I’ve only read a single Sherlock Holmes novel, and it was while I was in high school. The Hound of the Baskervilles was required reading, and I enjoyed it (can’t say the same about Moby Dick). So, while I am a fan of the CBS series Elementary, the BBC series Sherlock, and the Robert Downey Jr./Jude Law movies, I haven’t read any of Sir Arthur Conan Doyle’s other works. Thus, when I picked up Sherry Thomas’ latest, a historical mystery entitled A Study in Scarlet Women, I wasn’t aware that the title was a clever play on a Conan Doyle serial, A Study in Scarlet–or that the story was modeled loosely on the original. I chose it because I’m a fan of Holmes and Watson fan–in all their many incarnations–and because Sherry Thomas is a really excellent writer.
With her inquisitive mind, Charlotte Holmes has never felt comfortable with the demureness expected of the fairer sex in upper class society. But even she never thought that she would become a social pariah, an outcast fending for herself on the mean streets of London.
When the city is struck by a trio of unexpected deaths and suspicion falls on her sister and her father, Charlotte is desperate to find the true culprits and clear the family name. She’ll have help from friends new and old—a kind-hearted widow, a police inspector, and a man who has long loved her.
But in the end, it will be up to Charlotte, under the assumed name Sherlock Holmes, to challenge society’s expectations and match wits against an unseen mastermind.
Charlotte has many traditional Holmes characteristics (not counting her penchant for keeping track of how much plum cake translates to an extra chin), but she is, as expected, not blessed with the freedom subscribed to the original Holmes. She makes a deal with her father that if she’s not found someone she wishes to marry by the time she’s twenty-five, he will fund her education, which she’s hoping to parlay into a position as headmistress of a girls school.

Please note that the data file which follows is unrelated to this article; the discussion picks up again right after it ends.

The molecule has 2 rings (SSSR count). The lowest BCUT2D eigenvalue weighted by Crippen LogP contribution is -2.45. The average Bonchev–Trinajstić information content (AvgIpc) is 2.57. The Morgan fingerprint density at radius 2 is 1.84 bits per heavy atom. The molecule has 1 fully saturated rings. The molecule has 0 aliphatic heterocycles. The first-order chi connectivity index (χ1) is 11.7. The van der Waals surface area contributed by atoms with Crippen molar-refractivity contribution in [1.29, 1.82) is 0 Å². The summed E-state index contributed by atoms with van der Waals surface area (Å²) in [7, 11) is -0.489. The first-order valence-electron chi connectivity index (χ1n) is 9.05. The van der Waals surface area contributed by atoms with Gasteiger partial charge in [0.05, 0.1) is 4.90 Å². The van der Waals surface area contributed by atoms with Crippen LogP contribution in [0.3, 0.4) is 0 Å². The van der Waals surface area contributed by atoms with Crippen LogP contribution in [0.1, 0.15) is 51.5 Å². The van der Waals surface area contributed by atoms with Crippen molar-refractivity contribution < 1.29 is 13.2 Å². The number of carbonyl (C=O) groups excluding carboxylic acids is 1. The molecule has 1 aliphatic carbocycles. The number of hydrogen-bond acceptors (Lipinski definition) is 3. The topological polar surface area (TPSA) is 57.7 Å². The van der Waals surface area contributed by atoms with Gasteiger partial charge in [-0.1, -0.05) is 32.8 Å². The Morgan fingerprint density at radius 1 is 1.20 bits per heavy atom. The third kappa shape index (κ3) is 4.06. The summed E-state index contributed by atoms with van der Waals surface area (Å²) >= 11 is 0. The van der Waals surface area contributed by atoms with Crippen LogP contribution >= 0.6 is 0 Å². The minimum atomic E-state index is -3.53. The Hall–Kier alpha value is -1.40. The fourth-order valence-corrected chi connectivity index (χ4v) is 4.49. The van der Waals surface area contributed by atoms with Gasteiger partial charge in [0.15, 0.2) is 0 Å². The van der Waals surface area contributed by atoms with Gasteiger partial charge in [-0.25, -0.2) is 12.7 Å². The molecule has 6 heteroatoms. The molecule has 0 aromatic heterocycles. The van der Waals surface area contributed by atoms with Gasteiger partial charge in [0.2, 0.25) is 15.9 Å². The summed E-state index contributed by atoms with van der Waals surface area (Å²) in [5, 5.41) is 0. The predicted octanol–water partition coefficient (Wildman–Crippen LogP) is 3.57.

It comes as no surprise to anyone–except Charlotte–that he reneges on their agreement. In retaliation, she decides to ruin herself and thus avoid a marriage she doesn’t want. As expected, she is quite thoroughly successful. This one decision is the impetus for the drastic turn in her fortunes: Charlotte leaves home, and the woman responsible for spreading her ruin throughout society is found murdered, with both her father and sister considered prime suspects. But Charlotte, having carefully studied Debrett’s Peerage and Baronetage (a Who’s Who of Britain’s aristocracy), has connected this murder to two other recent murders, prompting her to send a letter (penned as Sherlock Holmes) to the coroner. Suddenly, London is agog with curiosity–who is this Sherlock Holmes and what does he know?–but Charlotte is running out of funds and getting desperate.
A somewhat anonymous benefactor and a new patroness are her saving grace. While consulting on the case of the three murders, Charlotte takes in clients needing help with little mysteries, all while pretending to be the sister of the mysterious Sherlock Holmes. As can be expected, all the mysteries get neatly tied up, and Charlotte is left in prime position to embark on a new life, which will continue on in future Lady Sherlock books.
Without giving anything away, I will tell you that I thought Ms. Thomas did an impressive job of tying this story back to the original Sherlock Holmes stories. It’s ingenious really. So clever. Make no mistake: this book is its own story–completely unique and fresh–but with the built in appeal of a much beloved classic character (different as she may be). The only stumbling block for me was the heavy dose of information right at the beginning. Within the first few pages, three or four storylines were introduced with various characters, and I had a bit of trouble keeping them all straight. I did have to go back and re-read a few sections over again, but that is a minor detail for an otherwise stellar start to a series I’m very much looking forward to continuing.
Attention FCC: I bought this book, and now it’s a keeper!
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